Jenny can’t contain herself any longer.
JENNY:  Boring!
JENNY:  Studying is hard and boring. Teaching is hard and boring. So you’re telling me to be bored, and then bored, and then finally bored again, this time for the rest of my life. This whole stupid country is bored. There’s no life in it, or colour in it, or fun in it. It’s probably just as well that the Russians are going to drop a nuclear bomb on us any day now. So my choice is either to do something hard and boring, OR to marry my… my Jew, and go to Paris and Rome and listen to jazz and read and eat good food in nice restaurants and have fun. It’s not enough to educate us any more, Mrs Walters. You’ve got to tell us why you’re doing it. (italics mine)
Jenny stands up.
JENNY: I don’t wish to be impertinent, Mrs Walters. But it is an argument worth rehearsing. You never know. Someone else might want to know what the point of it all is, one day.
She leaves the office.

As I said, the film is rich with topics to discuss, but from this scenario imparticular I found myself asking these questions:  Do I know why I do what I do?  Do I know why I encourage my daughter towards “An Education?”   What is the point of it all?  How much of what we do and push our children to do is about us fulfilling our dreams?  How much of what we expect of them is about cultural expectations and has nothing to do with who they are, their gifts and their passions?  Are we considering whether or not their education promotes who they are and what they will do for the rest of their lives or is it a means to an end that will leave them disillusioned?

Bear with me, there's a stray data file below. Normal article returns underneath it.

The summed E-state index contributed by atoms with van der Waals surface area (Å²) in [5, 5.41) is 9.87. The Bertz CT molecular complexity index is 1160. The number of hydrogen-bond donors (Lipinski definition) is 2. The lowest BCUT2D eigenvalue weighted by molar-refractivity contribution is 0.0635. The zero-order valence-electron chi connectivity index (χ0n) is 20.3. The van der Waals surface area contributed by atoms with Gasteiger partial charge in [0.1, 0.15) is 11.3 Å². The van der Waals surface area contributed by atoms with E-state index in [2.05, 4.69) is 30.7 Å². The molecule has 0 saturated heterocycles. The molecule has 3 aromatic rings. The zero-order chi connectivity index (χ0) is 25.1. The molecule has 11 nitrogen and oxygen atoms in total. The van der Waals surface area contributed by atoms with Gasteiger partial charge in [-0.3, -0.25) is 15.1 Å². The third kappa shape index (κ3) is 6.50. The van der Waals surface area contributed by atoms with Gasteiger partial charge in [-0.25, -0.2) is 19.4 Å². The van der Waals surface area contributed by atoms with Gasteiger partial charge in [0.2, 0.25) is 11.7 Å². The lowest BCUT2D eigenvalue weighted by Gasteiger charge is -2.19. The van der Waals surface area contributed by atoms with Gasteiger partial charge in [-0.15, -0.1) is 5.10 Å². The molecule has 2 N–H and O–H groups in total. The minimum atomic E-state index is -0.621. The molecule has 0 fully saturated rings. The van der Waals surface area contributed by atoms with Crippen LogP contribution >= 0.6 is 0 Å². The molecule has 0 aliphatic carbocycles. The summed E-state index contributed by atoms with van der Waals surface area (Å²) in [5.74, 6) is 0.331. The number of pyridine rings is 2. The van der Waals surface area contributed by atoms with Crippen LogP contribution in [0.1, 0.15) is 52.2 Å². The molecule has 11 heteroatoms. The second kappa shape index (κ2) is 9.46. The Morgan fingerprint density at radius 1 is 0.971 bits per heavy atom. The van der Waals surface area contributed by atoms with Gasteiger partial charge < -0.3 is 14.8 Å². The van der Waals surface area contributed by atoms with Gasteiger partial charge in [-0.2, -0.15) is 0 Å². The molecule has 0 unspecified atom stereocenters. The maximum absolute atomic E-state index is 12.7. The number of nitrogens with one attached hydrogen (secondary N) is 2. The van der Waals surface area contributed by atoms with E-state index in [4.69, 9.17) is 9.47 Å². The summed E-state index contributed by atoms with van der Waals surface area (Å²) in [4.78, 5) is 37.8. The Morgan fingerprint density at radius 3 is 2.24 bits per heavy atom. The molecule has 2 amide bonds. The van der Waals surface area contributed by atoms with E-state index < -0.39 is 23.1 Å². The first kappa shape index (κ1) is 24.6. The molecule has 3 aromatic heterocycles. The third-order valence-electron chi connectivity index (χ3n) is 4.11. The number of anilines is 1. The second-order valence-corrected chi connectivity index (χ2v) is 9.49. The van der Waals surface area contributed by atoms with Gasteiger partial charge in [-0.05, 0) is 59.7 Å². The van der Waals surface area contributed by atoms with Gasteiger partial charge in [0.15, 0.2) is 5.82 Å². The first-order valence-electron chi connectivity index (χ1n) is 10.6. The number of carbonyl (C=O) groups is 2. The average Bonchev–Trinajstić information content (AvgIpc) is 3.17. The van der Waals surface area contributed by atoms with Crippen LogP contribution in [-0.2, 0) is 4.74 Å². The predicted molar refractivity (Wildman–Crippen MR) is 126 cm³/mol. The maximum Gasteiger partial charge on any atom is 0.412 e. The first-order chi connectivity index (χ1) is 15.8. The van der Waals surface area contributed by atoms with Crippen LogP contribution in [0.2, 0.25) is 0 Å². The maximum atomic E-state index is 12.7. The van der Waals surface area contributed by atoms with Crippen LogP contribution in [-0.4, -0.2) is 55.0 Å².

I’m just sayin’…it’s an argument worth reheasing because they may want to know the point of it all.  Go rent or buy An Educationand watch it with your daughter or son if you have one. I would love to know what you think.

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2 Comments so far

  1. Oh, dear friend, you hit it with this one- I have a niece with a brand, spanking new college degree- NO job… would she be in the same place if she had a marketable skill? No- I think she would have a big, fat pay check.

    • Jorja says:

      Ridgely, wouldn’t it be amazing if we each learned the skill that we are gifted to do and then pursued it with our whole heart! WOW!

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things to make you wonder~

“I am a frayed and nibbled survivor in a fallen world, and I am getting along. I am aging and eaten and have done my share of eating too. I am not washed and beautiful, in control of a shining world in which everything fits, but instead am wondering awed about on a splintered wreck I've come to care for, whose gnawed trees breathe a delicate air, whose bloodied and scarred creatures are my dearest companions, and whose beauty bats and shines not in its imperfections but overwhelmingly in spite of them...” Annie Dillard